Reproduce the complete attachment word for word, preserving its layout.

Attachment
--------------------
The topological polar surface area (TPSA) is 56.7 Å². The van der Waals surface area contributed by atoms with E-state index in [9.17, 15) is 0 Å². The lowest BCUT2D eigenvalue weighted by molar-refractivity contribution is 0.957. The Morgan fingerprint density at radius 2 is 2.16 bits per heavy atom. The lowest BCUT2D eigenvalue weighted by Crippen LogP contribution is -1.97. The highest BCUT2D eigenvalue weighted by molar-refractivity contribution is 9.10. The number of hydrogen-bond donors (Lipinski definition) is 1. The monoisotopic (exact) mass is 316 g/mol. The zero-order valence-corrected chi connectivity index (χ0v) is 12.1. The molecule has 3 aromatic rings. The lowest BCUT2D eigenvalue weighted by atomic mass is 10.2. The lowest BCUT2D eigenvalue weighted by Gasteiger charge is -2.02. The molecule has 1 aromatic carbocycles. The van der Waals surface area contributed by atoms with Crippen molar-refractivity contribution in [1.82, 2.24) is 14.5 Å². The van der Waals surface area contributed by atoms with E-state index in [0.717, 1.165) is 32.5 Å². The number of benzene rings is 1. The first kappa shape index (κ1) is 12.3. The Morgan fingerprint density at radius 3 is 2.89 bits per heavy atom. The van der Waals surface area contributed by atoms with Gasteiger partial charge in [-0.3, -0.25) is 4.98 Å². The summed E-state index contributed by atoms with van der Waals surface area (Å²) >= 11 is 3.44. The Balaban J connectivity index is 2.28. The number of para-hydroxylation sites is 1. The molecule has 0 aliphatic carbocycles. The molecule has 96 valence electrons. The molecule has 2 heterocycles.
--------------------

The topological polar surface area (TPSA) is 56.7 Å². The van der Waals surface area contributed by atoms with E-state index in [9.17, 15) is 0 Å². The lowest BCUT2D eigenvalue weighted by molar-refractivity contribution is 0.957. The Morgan fingerprint density at radius 2 is 2.16 bits per heavy atom. The lowest BCUT2D eigenvalue weighted by Crippen LogP contribution is -1.97. The highest BCUT2D eigenvalue weighted by molar-refractivity contribution is 9.10. The number of hydrogen-bond donors (Lipinski definition) is 1. The monoisotopic (exact) mass is 316 g/mol. The zero-order valence-corrected chi connectivity index (χ0v) is 12.1. The molecule has 3 aromatic rings. The lowest BCUT2D eigenvalue weighted by atomic mass is 10.2. The lowest BCUT2D eigenvalue weighted by Gasteiger charge is -2.02. The molecule has 1 aromatic carbocycles. The van der Waals surface area contributed by atoms with Crippen molar-refractivity contribution in [1.82, 2.24) is 14.5 Å². The van der Waals surface area contributed by atoms with E-state index in [0.717, 1.165) is 32.5 Å². The number of benzene rings is 1. The first kappa shape index (κ1) is 12.3. The Morgan fingerprint density at radius 3 is 2.89 bits per heavy atom. The van der Waals surface area contributed by atoms with Gasteiger partial charge in [-0.3, -0.25) is 4.98 Å². The summed E-state index contributed by atoms with van der Waals surface area (Å²) >= 11 is 3.44. The Balaban J connectivity index is 2.28. The number of para-hydroxylation sites is 1. The molecule has 0 aliphatic carbocycles. The molecule has 96 valence electrons. The molecule has 2 heterocycles.